Murdoch University Research Repository

Welcome to the Murdoch University Research Repository

The Murdoch University Research Repository is an open access digital collection of research
created by Murdoch University staff, researchers and postgraduate students.

Learn more

Bio-based flocculants for sustainable harvesting of microalgae for biofuel production. A review

Ogbonna, C.N. and Nwoba, E.G.ORCID: 0000-0003-0397-2369 (2021) Bio-based flocculants for sustainable harvesting of microalgae for biofuel production. A review. Renewable and Sustainable Energy Reviews, 139 . Article 110690.

Link to Published Version:
*Subscription may be required


Energy is indispensable to human existence and sustains economic and individual activities globally. The rising environmental challenges of global warming and other climate changes due to increasing dependence on fossil fuels (coal, petroleum, natural gas) as the primary energy source requires innovation away from carbon-based fossil fuel sources. Hence, the development of renewable and low-emission energy sources becomes imperative to guarantee sustainable economic and human population growth and fuel security. In this context, microalgae biofuels are increasingly appreciated as viable alternative to fossil-based fuels because their biomass can be transformed into various clean fuel commodities such as biodiesel, biogas, and bioethanol in an environmentally-friendly and sustainable manner. However, high energy and financial costs of harvesting microalgal biomass for biofuel production constitute a substantial bottleneck in the industry. Bio-based flocculation methods have recently received increased research attention due to their high efficiency, sustainability, and environmentally-friendly attributes. In this review, the feasibility and performance of bio-based technologies for large-scale, cost-effective and sustainable harvesting of microalgal biomass for biofuel production were evaluated. The review shows that the harvesting efficiencies of bio-based processes are not significantly different from those achieved with energy-intensive traditional biomass separation methods such as centrifugation and membrane filtration. Harvested biomass met the moisture content metrics for biofuel feedstocks. The utilization of natural coagulants in algal biomass recovery is associated with low energy consumption, low environmental impacts and reduced effect on the chemistry of recycled medium. Production of recombinant bioflocculants are emerging but the application in algal biomass harvesting is yet to be reported. Bioflocculation approaches provide opportunities for the integration of photosynthetic biorefineries with bioremediation of wastewaters, and this enhances the potential of microalgae biotechnology for biofuel production.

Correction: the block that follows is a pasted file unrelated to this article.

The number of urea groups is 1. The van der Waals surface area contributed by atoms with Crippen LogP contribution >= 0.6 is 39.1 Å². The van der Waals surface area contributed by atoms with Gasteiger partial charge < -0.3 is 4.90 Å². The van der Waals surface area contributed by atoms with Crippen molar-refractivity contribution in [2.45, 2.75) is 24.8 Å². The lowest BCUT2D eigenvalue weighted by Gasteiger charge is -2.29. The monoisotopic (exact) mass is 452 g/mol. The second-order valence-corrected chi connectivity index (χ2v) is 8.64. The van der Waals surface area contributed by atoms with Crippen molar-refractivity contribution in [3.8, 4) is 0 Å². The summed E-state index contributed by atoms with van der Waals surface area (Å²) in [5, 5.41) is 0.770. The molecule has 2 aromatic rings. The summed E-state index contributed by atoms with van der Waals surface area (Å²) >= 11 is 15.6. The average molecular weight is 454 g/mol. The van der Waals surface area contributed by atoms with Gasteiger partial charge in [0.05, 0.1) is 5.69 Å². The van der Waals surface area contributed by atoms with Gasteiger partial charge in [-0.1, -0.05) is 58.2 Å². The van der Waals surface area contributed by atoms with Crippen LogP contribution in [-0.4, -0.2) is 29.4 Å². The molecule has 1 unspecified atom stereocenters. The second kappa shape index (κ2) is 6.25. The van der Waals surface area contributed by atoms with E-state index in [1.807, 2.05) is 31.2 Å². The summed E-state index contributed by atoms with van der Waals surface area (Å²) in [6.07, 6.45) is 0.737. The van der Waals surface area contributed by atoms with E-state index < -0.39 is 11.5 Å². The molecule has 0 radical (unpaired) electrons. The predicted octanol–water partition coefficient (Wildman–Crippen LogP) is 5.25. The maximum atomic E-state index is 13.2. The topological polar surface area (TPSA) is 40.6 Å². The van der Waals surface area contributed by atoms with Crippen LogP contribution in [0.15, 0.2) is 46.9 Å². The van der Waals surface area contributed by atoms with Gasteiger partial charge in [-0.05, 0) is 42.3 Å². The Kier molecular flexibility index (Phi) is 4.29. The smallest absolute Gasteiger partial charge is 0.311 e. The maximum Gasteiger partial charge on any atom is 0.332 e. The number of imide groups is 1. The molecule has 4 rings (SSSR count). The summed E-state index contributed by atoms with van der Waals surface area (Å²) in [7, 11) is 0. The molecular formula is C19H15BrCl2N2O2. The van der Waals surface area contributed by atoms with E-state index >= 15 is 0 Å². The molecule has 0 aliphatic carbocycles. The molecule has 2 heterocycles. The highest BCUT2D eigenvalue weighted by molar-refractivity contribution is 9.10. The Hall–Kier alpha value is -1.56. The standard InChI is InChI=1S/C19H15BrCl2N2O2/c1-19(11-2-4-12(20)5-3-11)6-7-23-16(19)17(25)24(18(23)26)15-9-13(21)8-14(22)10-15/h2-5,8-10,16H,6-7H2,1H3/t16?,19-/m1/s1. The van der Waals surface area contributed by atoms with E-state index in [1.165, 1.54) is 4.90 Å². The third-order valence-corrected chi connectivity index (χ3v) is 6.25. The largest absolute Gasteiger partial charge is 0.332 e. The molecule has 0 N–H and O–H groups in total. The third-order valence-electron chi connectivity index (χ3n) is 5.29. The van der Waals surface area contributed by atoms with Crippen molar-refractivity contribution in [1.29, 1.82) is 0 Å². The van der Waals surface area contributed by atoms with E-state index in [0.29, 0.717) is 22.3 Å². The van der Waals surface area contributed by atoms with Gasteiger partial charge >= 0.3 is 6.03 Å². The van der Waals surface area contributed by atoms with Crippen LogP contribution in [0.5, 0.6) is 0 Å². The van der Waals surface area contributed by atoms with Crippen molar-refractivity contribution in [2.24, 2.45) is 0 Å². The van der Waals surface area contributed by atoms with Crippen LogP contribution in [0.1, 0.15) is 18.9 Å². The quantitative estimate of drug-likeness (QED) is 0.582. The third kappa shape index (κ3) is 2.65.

Item Type: Journal Article
Murdoch Affiliation(s): Algae R&D Centre
Publisher: Elsevier
Copyright: © 2021 Elsevier Ltd
Item Control Page Item Control Page